A real vector can be thought of as an oriented line segment. Linear algebra and multivariable calculus can be taken pretty far just by considering these types of objects (obviously there are generalizations to other vector spaces, but let's not worry about those).
Using these oriented line segments, we can do several important things. We can
- describe oriented subspaces of $\Bbb R^n$
- build a calculus on them such that derivatives of paths tell you not only the tangent space but also "which way a particle would move on this path"
- in integration, it allows us to find oriented areas/ volumes/ etc
- Lots and lots more examples exist
To me, though, the idea of orientation is just something extra and possibly unnecessary. $\Bbb R^n$ isn't naturally endowed with an orientation -- we have to add one. So could we devise a similar set of objects without the orientation? So you'd just have a line segment, the derivative of a path would just give you the tangent space at a point, and integrals would just give you areas/ volumes/ etc.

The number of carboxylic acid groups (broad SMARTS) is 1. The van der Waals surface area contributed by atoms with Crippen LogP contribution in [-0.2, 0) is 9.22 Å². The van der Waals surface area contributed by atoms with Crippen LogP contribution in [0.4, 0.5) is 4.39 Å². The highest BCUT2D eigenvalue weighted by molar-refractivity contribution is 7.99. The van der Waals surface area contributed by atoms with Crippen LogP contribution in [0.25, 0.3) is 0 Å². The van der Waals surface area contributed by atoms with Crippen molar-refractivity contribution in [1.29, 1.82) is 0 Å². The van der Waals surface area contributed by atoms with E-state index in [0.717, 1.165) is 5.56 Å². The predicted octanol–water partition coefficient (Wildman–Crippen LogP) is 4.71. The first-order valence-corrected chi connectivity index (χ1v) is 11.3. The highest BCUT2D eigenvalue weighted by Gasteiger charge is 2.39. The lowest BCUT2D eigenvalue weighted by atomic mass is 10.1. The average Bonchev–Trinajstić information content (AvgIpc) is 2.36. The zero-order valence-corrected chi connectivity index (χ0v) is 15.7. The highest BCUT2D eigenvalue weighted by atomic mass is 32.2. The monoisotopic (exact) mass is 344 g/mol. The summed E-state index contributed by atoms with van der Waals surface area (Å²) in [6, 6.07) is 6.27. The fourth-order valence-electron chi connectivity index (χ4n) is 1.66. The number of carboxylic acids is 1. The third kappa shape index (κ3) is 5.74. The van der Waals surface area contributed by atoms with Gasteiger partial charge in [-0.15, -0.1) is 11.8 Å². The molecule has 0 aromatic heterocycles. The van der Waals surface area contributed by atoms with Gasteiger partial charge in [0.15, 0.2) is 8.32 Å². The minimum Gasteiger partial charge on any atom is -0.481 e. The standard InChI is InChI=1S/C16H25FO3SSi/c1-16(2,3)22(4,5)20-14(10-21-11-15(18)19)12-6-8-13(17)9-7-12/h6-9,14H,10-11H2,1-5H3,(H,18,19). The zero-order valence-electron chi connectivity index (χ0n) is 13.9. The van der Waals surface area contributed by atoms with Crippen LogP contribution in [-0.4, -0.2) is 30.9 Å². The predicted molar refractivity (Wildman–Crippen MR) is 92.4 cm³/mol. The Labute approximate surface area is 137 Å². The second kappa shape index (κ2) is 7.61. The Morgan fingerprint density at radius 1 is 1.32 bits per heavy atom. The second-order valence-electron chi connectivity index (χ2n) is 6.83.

As I understand it, Descartes described geometry with just line segments. And later Hermann Grassmann's father thought that a natural product of two line segments is just an area segment (like a bivector but without the orientation).
This question partly comes from me thinking it would be nice if we could take integrals and not have to worry about the part of of the function above or beneath the $x$-axis -- we'd just get an area. And it'd be nice if we didn't have to add an orientation onto a space to use differential area/ volume/ etc elements. And it'd be nice if we could use elementary calculus methods to integrate on non-orientable spaces.
So my questions are: Could we develop a consistent system with these properties? Would it be at all useful (maybe it'd be more complicated and completely subsumed by vector math)? Has it already been done and I just haven't heard about it (if so, could you provide a source)?